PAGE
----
Premium Times reported to have uncovered one of the most fraudulent crude oil deals executed by the Goodluck Jonathan administration, which saw a campaign official and some other suspected cronies of the ex-president smiling to the banks with up to 50 per cent commission from the proceeds of a foreign crude oil lifting contract, turning them into instant billionaires.
In the middle of the shady deal is a Nigerian oil and gas company, Sarb Energy, which acted as a dodgy middleman in a non-transparent government-to-government crude oil sale between the Nigerian and the Zambian governments.
Sarb Energy, incorporated on September 19, 2008, was specifically established for the controversial deal.
This newspaper has established that Sarb Energy has link with at least one political associate of former President Jonathan, whose five-year reign as leader of Africa’s largest oil producer was characterized by allegations of massive corruption, especially in the oil and gas sector.
The company’s directors at inception, according to records at the Corporate Affairs Commission, were Nimi Barigha-Amange, a former Peoples Democratic Party’s senator from Bayelsa (2007-2011), who also served as director of planning, research and strategy for Mr. Jonathan’s re-election campaign in 2014; Sylva Ogbogu, a retired Brigadier General; Akpan Ekpene, the managing director of the company, who executed the deal; and Ogba Properties and Investment Company Limited, a company whose real ownership remained unclear.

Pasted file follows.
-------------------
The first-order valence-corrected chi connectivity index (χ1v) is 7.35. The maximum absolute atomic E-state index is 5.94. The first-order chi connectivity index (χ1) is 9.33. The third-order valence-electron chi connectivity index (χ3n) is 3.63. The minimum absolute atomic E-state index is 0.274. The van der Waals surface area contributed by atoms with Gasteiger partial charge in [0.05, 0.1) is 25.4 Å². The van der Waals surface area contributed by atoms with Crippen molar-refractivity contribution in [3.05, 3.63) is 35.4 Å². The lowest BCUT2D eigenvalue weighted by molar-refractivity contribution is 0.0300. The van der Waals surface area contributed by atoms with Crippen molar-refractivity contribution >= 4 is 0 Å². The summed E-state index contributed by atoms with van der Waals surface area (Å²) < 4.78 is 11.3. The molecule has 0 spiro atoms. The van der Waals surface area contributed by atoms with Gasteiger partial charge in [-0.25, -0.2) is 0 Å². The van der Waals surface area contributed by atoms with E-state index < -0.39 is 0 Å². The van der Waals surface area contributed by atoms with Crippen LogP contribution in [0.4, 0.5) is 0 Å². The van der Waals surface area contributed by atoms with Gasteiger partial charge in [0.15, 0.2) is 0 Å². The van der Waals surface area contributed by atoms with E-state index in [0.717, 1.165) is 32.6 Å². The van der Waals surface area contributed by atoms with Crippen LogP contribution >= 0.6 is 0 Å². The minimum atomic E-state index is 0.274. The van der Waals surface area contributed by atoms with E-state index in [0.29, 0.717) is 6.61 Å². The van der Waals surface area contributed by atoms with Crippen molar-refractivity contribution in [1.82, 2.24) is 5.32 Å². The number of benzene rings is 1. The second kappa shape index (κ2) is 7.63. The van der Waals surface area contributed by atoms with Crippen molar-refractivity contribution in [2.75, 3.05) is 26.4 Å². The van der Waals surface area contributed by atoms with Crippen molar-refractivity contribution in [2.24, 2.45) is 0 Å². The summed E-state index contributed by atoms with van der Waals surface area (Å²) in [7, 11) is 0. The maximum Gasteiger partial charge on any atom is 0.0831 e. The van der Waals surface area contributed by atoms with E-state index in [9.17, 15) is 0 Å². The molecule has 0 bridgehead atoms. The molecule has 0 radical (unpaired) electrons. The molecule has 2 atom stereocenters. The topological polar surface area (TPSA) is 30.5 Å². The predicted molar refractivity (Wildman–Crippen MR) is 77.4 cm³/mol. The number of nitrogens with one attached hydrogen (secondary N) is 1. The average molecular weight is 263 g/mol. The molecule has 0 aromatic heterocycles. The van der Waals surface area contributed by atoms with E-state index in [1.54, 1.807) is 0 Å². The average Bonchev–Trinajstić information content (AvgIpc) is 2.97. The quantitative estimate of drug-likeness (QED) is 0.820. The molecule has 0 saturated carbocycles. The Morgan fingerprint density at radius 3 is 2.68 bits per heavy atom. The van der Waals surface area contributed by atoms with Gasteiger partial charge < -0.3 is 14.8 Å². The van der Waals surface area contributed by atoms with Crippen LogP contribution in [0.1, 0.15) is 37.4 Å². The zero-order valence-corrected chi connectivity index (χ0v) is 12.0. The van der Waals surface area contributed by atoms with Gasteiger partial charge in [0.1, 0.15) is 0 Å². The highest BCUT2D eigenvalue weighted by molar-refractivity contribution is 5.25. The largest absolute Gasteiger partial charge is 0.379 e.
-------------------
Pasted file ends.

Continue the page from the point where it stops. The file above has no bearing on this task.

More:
Mr. Barigha-Amange was a director in Deltoil Nigeria and Pixy Energy, two other companies with stakes in Sarb Energy.
In a testimony he gave at a Zambian court, Mr. Ekpene said he sold the idea of the government-to-government crude oil deal to the Zambian government in 2008, which then gave his company, Sarb, a power of attorney to execute the contract on its behalf.
Under the deal signed with the Nigerian National Petroleum Corporation, the Zambian government was to lift eight million barrels of crude oil worth N155.4 billion ($969.6million).
After the deal was sealed on April 20, 2011, Sarb made an initial deposit of $2.5million to the NNPC in the name of the Zambian government.
Rather than Sarb importing the crude for use of the Zambian government at home, it was agreed that the company would sell the commodity to other traders, split profit 50-50 with the government and then remit the Zambian government’s share to official administration accounts. [continue from source]